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I have heard various people argue that we are taking rules in music theory too seriously these days, often taking them as strict rules (such as the use of V-I cadences to end pieces), while earlier composers are more “free spirited”.

What formal techniques did Mozart use in his days? Or did he rely much on formalized techniques in composition?

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    He doesn't any more - been dead for a long time! Dare say finished decomposing, too... – Tim Aug 29 at 18:34
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    What kind of strange feeling! You’d better inform yourself in wikipedia etc. instead of having feelings. I bet Mozarts’ head was more filled with music theory and musical basics at 4 years than the ordinary average of a 16 years old high school student of today. – Albrecht Hügli Aug 29 at 20:09
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    There's an excellent question embedded in here about the history of theory and what Mozart would or would not have read or studied. However, as written, it lends itself to opinion-based answers. Please consider rewriting. – Aaron Aug 29 at 20:20
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    @Aaron good point. I just rewrote the question. – J Li Aug 29 at 20:53
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    I think you're headed in the right direction. IMO, the part about people taking theory too seriously is what sets up opinion-based answers. If it were me, I'd remove that part entirely and make this a pure history question. But consider opening a second question along the lines of asking for examples where composers specifically used or discarded accepted theory. – Aaron Aug 29 at 20:57
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Mozart has been musically educated by his father Leopold and was influenced by Johann Christian Bach and Joseph Haydn.

He was trained in studying counterpoint, harmony, chord theory.

It is likely that Mozart studied Fux's work first under the influence of his father ...

http://www.opus28.co.uk/Fux_Gradus.pdf

Fux: Gradus ad Parnassum.

Also see: Haydn - Mozart connection and J.Chr. Bach - Mozart Connection.

The two composers knew each other, defended each other, and learned from each other in ways that shaped their musical output for much of their lives — despite a vast difference in age and temperament.

Perhaps it was the very differences between these two men of genius that drew them to each other. Whatever it was, they drew support and inspiration from one another in ways that profoundly affected their work. If they had not met, neither would have been as productive, and their output far different.

In this hour, the story behind the deep friendship between Joseph Haydn and Wolfgang Amadeus Mozart, and the great music it inspired.

http://www.capradio.org/classical/connections/2014/03/08/connections-030814/

Mozart's Counterpoint: Its Growth and Significance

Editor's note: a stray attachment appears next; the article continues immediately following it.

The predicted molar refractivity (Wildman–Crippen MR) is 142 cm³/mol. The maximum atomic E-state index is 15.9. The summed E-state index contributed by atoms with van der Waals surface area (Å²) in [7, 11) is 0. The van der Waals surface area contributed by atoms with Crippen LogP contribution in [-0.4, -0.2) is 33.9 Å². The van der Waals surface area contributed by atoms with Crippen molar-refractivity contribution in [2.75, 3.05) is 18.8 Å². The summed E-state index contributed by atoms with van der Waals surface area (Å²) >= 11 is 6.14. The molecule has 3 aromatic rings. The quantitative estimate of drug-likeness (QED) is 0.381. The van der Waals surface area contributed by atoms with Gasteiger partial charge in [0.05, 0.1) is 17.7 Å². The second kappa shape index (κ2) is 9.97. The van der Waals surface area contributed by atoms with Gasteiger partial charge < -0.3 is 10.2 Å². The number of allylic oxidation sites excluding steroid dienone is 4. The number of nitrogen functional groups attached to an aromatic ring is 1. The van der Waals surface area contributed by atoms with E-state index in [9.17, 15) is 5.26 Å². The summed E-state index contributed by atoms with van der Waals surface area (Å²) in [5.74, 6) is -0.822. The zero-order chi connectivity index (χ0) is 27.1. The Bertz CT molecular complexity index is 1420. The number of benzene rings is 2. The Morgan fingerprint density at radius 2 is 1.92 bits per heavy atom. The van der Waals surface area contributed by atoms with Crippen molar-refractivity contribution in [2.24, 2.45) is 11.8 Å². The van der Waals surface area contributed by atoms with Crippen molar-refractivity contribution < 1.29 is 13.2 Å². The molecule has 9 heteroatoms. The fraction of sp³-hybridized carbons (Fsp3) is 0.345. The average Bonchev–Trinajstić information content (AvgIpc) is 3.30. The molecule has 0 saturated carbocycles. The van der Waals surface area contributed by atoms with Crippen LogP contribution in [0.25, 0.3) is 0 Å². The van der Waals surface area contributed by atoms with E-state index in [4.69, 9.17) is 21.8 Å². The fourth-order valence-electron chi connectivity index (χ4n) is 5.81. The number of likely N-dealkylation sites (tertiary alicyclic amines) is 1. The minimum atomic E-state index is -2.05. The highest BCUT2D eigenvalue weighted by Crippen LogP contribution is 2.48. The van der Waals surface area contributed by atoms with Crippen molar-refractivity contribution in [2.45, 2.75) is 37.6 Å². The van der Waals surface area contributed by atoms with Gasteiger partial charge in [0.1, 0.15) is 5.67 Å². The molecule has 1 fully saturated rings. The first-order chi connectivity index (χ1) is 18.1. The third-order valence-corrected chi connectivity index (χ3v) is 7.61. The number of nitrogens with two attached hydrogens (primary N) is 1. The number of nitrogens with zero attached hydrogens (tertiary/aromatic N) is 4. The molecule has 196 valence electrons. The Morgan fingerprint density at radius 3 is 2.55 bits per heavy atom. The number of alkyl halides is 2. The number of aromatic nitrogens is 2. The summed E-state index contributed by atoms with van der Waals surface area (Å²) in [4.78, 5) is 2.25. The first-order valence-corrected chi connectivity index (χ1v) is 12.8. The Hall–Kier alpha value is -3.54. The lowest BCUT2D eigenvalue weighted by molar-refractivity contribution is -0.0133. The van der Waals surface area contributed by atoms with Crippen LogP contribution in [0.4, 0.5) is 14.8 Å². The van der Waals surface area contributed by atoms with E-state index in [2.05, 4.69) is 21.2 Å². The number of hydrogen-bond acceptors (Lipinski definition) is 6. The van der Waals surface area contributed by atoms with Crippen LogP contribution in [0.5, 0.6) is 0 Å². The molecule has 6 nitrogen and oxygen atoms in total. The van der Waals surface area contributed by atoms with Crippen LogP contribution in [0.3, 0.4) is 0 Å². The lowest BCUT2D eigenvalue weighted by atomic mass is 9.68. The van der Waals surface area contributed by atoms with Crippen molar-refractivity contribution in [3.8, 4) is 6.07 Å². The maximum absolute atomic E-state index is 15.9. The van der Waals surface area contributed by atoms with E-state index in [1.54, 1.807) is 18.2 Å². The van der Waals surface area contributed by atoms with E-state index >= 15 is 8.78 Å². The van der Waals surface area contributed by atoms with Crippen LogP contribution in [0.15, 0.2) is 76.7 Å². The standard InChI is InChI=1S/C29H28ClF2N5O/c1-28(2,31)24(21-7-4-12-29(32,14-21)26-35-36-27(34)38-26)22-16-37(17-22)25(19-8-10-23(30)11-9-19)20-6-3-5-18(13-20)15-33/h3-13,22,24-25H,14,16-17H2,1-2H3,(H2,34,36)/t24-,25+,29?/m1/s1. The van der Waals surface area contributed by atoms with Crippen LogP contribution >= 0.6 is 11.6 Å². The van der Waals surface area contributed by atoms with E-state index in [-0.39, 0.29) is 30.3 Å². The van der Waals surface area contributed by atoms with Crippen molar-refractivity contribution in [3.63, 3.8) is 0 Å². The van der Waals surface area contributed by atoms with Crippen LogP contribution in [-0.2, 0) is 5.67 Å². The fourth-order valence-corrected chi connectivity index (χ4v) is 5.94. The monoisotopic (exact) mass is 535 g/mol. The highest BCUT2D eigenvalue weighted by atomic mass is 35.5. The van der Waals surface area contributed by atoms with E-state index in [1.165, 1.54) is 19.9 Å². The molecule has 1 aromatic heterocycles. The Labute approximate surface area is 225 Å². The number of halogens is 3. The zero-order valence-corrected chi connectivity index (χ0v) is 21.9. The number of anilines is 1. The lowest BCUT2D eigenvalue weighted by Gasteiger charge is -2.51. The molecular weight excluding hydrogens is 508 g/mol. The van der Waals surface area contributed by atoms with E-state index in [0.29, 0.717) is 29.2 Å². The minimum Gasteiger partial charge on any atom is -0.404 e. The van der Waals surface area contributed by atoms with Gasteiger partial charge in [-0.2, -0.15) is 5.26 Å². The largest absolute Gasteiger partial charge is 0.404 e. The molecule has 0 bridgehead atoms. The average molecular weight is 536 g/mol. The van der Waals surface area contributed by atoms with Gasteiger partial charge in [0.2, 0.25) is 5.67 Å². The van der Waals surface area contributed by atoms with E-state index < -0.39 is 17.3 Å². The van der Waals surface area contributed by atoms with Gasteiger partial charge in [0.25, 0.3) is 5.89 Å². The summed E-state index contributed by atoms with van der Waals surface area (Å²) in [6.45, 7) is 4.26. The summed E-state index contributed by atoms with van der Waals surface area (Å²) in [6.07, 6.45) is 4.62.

https://www.jstor.org/stable/727803

https://www.nytimes.com/1988/08/14/arts/music-what-haydn-taught-mozart.html

Mozart’s lifelong admiration for Bach began during the family’s first trip to London, 1764-65, when Mozart was only eight years old. This trip marked the beginning of an extraordinary relationship, documented in letters written by Wolfgang, Leopold and Nannerl. Mozart met Bach at the height of the latter’s fame, when he was completely at home in the active musical and social life of the metropolis. While in London, Mozart enjoyed a close relationship with Bach, and apparently composed under his tutelage the Composer.

https://www.biu.ac.il/HU/mu/min-ad/06-2/8_Bach-Mozart89-104.pdf

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The basics of modern western music theory probably originated with Pythagoras about 2,500 years ago. By Mozart's time music theory was already very well developed. How do you think he actually wrote down his music? He used the notation of music theory. It would probably be easier (and much quicker) to identify the music theory that Mozart didn't utilize.

The suggestion that composers like Mozart were “free spirited” and had little to do with music theory shows a lack of knowledge and understanding of both music theory and Mozart's music.

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    Ancient Greek music theory had very little to do with Common Practice Tonality. Common Practice theory is generally considered to have begun with Rameau's *Traite de l'Harmony" in 1722. – Aaron Aug 29 at 20:14
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    @ this would imply that all Baroque-music before Rameaus' traité was not common praxis? – Albrecht Hügli Aug 29 at 20:25
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    @AlbrechtHügli by definition, "common practice" refers to the harmonic system that arose in the 18th century. So yes, Baroque music before Rameau did not employ the "common practice." If you look at early Baroque music, there are certainly elements of it, but yet it is different. Its harmonies often resemble those of the late Renaissance more strongly than those of the late Baroque. – phoog Aug 30 at 1:37
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    @Aaron you’re mistaken. Rameau’s influence echoed in Mozart’s time either, but there were other earlier influences. Tonality isn’t a word defined in this era. – Rodrigo B. Furman Aug 30 at 7:10
  • @RodrigoB.Furman It's true that tonality was in the process of being developed earlier and later, but it was Rameau's treatise that codified, in particular, the idea of chords being stacks of thirds and that inversions could be interpreted as variations on a root chord. – Aaron Aug 30 at 7:15

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